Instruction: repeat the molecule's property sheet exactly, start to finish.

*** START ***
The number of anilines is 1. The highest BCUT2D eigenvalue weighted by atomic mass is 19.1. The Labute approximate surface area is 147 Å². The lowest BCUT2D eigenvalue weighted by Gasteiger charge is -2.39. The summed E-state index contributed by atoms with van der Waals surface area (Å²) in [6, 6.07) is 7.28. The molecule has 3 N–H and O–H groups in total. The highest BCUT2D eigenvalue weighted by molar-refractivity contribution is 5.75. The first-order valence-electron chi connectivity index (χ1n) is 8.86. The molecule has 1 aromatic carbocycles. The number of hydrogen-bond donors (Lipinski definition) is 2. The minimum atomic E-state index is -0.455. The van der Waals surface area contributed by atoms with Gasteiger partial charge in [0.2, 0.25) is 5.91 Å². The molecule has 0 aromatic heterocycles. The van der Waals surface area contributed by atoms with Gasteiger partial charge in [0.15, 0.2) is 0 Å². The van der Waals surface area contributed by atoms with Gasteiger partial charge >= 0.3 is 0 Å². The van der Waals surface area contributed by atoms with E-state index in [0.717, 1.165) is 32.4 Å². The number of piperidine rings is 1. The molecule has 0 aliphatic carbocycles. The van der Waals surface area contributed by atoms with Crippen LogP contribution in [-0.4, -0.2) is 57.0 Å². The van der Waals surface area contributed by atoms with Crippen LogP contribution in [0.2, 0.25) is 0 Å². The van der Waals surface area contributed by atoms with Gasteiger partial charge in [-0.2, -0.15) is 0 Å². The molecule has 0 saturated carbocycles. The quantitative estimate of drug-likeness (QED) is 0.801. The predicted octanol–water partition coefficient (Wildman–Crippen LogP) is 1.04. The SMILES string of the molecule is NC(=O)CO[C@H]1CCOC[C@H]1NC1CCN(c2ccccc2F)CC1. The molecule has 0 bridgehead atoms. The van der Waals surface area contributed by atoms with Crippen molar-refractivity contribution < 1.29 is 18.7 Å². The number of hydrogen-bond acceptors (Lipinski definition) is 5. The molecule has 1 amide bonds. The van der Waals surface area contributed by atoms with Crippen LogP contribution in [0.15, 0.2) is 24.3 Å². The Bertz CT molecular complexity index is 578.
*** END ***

The number of anilines is 1. The highest BCUT2D eigenvalue weighted by atomic mass is 19.1. The Labute approximate surface area is 147 Å². The lowest BCUT2D eigenvalue weighted by Gasteiger charge is -2.39. The summed E-state index contributed by atoms with van der Waals surface area (Å²) in [6, 6.07) is 7.28. The molecule has 3 N–H and O–H groups in total. The highest BCUT2D eigenvalue weighted by molar-refractivity contribution is 5.75. The first-order valence-electron chi connectivity index (χ1n) is 8.86. The molecule has 1 aromatic carbocycles. The number of hydrogen-bond donors (Lipinski definition) is 2. The minimum atomic E-state index is -0.455. The van der Waals surface area contributed by atoms with Gasteiger partial charge in [0.2, 0.25) is 5.91 Å². The molecule has 0 aromatic heterocycles. The van der Waals surface area contributed by atoms with Gasteiger partial charge in [0.15, 0.2) is 0 Å². The van der Waals surface area contributed by atoms with Gasteiger partial charge >= 0.3 is 0 Å². The van der Waals surface area contributed by atoms with E-state index in [0.717, 1.165) is 32.4 Å². The number of piperidine rings is 1. The molecule has 0 aliphatic carbocycles. The van der Waals surface area contributed by atoms with Crippen LogP contribution in [-0.4, -0.2) is 57.0 Å². The van der Waals surface area contributed by atoms with Crippen LogP contribution in [0.2, 0.25) is 0 Å². The van der Waals surface area contributed by atoms with Gasteiger partial charge in [-0.2, -0.15) is 0 Å². The molecule has 0 saturated carbocycles. The quantitative estimate of drug-likeness (QED) is 0.801. The predicted octanol–water partition coefficient (Wildman–Crippen LogP) is 1.04. The SMILES string of the molecule is NC(=O)CO[C@H]1CCOC[C@H]1NC1CCN(c2ccccc2F)CC1. The molecule has 0 bridgehead atoms. The van der Waals surface area contributed by atoms with Crippen molar-refractivity contribution < 1.29 is 18.7 Å². The number of hydrogen-bond acceptors (Lipinski definition) is 5. The molecule has 1 amide bonds. The van der Waals surface area contributed by atoms with Crippen LogP contribution in [0.15, 0.2) is 24.3 Å². The Bertz CT molecular complexity index is 578.